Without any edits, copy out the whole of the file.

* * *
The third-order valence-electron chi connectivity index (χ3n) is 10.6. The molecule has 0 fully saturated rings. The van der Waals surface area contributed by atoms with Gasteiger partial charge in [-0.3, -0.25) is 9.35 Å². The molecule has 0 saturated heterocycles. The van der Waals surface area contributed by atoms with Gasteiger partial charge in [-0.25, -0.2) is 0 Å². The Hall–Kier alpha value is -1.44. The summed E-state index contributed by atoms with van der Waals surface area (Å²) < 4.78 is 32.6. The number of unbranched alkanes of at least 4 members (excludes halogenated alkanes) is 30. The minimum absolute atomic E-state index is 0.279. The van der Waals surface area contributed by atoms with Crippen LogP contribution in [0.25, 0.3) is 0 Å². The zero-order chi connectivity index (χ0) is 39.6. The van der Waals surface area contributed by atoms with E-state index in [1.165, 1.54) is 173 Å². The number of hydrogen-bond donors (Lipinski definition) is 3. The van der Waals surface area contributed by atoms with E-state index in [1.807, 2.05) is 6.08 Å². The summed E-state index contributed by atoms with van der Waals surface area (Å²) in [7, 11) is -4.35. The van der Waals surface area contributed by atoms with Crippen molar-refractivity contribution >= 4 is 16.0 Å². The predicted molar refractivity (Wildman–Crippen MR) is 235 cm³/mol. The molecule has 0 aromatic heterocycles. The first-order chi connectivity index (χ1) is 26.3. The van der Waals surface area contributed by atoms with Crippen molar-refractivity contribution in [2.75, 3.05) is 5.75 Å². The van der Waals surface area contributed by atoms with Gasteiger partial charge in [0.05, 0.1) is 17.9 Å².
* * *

The third-order valence-electron chi connectivity index (χ3n) is 10.6. The molecule has 0 fully saturated rings. The van der Waals surface area contributed by atoms with Gasteiger partial charge in [-0.3, -0.25) is 9.35 Å². The molecule has 0 saturated heterocycles. The van der Waals surface area contributed by atoms with Gasteiger partial charge in [-0.25, -0.2) is 0 Å². The Hall–Kier alpha value is -1.44. The summed E-state index contributed by atoms with van der Waals surface area (Å²) < 4.78 is 32.6. The number of unbranched alkanes of at least 4 members (excludes halogenated alkanes) is 30. The minimum absolute atomic E-state index is 0.279. The van der Waals surface area contributed by atoms with Crippen LogP contribution in [0.25, 0.3) is 0 Å². The zero-order chi connectivity index (χ0) is 39.6. The van der Waals surface area contributed by atoms with E-state index in [1.165, 1.54) is 173 Å². The number of hydrogen-bond donors (Lipinski definition) is 3. The van der Waals surface area contributed by atoms with E-state index in [1.807, 2.05) is 6.08 Å². The summed E-state index contributed by atoms with van der Waals surface area (Å²) in [7, 11) is -4.35. The van der Waals surface area contributed by atoms with Crippen molar-refractivity contribution >= 4 is 16.0 Å². The predicted molar refractivity (Wildman–Crippen MR) is 235 cm³/mol. The molecule has 0 aromatic heterocycles. The first-order chi connectivity index (χ1) is 26.3. The van der Waals surface area contributed by atoms with Crippen molar-refractivity contribution in [2.75, 3.05) is 5.75 Å². The van der Waals surface area contributed by atoms with Gasteiger partial charge in [0.05, 0.1) is 17.9 Å².